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Engineering Engineering vs. Physics PhD for Natl Lab Job

  1. Jan 27, 2012 #1
    I've read many job postings at several DoE national labs in the United States, especially those dealing with Nuclear Science and Technology. Most of the postings state that they require someone with either a Nuclear Engineering or (Nuclear) Physics degree (or equivalent...I'm guessing some kind of an Engineering degree).

    Will one candidate have an upper hand in acquiring one of these lab postings with one degree or the other? If a candidate has an undergraduate or MS degree in Engineering (Mechanical or Nuclear) and a PhD in Physics, will he/she have just as difficult of a time finding work in a lab? And, if so, will it be difficult to get an NE job in industry because of the Physics PhD?

    My reasoning is that I'm extremely interested in Nuclear Power, and if some day I wanted to do research, I thought that a Nuclear Physics PhD coupled with a BS in Mechanical Engineering and possibly an MS in Nuclear Engineering would give a candidate a wide range of knowledge and skills for many jobs. Or, it could just pigeonhole me from getting another Engineering job ever again.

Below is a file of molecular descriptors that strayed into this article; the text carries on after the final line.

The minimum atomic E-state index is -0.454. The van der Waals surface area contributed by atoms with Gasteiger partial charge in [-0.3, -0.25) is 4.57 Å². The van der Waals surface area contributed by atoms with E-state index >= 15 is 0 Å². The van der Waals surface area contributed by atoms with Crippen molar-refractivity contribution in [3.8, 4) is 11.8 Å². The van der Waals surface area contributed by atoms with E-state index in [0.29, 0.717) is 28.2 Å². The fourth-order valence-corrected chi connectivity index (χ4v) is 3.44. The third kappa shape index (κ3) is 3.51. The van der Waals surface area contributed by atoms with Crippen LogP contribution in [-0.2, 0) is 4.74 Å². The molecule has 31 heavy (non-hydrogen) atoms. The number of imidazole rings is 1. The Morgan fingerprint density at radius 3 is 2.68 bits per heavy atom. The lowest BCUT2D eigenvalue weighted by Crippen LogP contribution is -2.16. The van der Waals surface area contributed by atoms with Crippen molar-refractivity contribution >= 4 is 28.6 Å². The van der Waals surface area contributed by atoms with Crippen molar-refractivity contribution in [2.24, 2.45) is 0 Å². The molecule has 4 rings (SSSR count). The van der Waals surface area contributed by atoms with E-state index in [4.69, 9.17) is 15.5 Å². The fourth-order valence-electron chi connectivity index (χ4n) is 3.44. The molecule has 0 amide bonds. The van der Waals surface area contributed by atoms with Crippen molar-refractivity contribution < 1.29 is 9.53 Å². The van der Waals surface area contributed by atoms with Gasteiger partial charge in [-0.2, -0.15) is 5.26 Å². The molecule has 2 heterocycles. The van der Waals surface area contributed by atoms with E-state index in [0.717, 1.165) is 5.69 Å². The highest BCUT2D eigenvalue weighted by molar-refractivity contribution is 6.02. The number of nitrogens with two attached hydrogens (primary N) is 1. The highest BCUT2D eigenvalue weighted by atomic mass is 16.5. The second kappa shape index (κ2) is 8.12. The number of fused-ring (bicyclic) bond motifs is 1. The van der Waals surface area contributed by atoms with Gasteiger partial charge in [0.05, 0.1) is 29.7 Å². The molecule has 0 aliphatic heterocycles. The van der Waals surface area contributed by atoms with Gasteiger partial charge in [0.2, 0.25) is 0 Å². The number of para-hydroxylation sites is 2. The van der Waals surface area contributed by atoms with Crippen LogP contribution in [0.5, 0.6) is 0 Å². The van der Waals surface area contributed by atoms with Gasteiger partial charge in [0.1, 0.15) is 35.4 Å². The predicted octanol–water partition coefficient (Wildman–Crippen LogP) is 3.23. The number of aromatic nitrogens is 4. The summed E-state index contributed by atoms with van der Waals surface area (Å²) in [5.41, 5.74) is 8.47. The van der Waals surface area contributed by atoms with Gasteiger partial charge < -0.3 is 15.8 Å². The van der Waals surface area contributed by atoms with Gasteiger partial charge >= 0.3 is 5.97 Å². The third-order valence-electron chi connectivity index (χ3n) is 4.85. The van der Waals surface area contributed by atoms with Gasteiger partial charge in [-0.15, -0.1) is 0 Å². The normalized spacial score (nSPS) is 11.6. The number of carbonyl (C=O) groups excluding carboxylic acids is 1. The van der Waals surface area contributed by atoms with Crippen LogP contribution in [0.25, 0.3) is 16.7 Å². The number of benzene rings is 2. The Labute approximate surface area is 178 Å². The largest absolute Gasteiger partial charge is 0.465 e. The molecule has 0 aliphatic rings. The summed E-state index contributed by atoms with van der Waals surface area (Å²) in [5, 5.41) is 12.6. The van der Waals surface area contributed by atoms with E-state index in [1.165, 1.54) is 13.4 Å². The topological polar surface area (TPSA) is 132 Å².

Any insight is appreciated. Thanks.
     
  2. jcsd
  3. Jan 28, 2012 #2

    Astronuc

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    The labs pretty much hire engineers and physicists with PhD, although it is possible for someone with an MS to be hired. The particular degree or field of interest depends on the job.